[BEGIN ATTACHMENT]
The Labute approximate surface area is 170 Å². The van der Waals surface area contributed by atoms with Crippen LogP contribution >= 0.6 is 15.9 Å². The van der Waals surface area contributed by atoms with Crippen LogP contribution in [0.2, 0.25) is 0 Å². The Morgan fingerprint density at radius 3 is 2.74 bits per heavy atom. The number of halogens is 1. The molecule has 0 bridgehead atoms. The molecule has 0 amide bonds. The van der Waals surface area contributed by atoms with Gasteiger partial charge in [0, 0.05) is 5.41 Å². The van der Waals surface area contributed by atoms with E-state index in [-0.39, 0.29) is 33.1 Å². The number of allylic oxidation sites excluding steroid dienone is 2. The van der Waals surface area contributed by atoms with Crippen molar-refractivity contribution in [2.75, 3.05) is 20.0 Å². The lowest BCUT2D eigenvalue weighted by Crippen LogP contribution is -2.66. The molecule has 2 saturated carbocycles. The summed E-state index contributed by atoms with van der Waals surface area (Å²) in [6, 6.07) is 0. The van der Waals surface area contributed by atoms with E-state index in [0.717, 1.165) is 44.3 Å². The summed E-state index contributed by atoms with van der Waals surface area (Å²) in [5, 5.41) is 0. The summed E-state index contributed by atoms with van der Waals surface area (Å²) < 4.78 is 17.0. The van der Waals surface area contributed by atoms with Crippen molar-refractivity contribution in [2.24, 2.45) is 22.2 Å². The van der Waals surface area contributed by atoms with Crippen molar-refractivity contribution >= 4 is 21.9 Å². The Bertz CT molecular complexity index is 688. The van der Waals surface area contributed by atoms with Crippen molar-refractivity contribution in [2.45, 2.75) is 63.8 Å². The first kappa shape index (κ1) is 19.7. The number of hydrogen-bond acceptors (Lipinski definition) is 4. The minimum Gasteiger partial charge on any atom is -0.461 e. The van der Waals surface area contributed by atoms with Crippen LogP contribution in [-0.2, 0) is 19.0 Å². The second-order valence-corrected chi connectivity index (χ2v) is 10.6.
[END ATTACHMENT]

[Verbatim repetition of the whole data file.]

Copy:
The Labute approximate surface area is 170 Å². The van der Waals surface area contributed by atoms with Crippen LogP contribution >= 0.6 is 15.9 Å². The van der Waals surface area contributed by atoms with Crippen LogP contribution in [0.2, 0.25) is 0 Å². The Morgan fingerprint density at radius 3 is 2.74 bits per heavy atom. The number of halogens is 1. The molecule has 0 bridgehead atoms. The molecule has 0 amide bonds. The van der Waals surface area contributed by atoms with Gasteiger partial charge in [0, 0.05) is 5.41 Å². The van der Waals surface area contributed by atoms with E-state index in [-0.39, 0.29) is 33.1 Å². The number of allylic oxidation sites excluding steroid dienone is 2. The van der Waals surface area contributed by atoms with Crippen molar-refractivity contribution in [2.75, 3.05) is 20.0 Å². The lowest BCUT2D eigenvalue weighted by Crippen LogP contribution is -2.66. The molecule has 2 saturated carbocycles. The summed E-state index contributed by atoms with van der Waals surface area (Å²) in [6, 6.07) is 0. The van der Waals surface area contributed by atoms with E-state index in [0.717, 1.165) is 44.3 Å². The summed E-state index contributed by atoms with van der Waals surface area (Å²) in [5, 5.41) is 0. The summed E-state index contributed by atoms with van der Waals surface area (Å²) < 4.78 is 17.0. The van der Waals surface area contributed by atoms with Crippen molar-refractivity contribution in [2.24, 2.45) is 22.2 Å². The van der Waals surface area contributed by atoms with Crippen molar-refractivity contribution >= 4 is 21.9 Å². The Bertz CT molecular complexity index is 688. The van der Waals surface area contributed by atoms with Crippen molar-refractivity contribution in [2.45, 2.75) is 63.8 Å². The first kappa shape index (κ1) is 19.7. The number of hydrogen-bond acceptors (Lipinski definition) is 4. The minimum Gasteiger partial charge on any atom is -0.461 e. The van der Waals surface area contributed by atoms with Crippen LogP contribution in [-0.2, 0) is 19.0 Å². The second-order valence-corrected chi connectivity index (χ2v) is 10.6.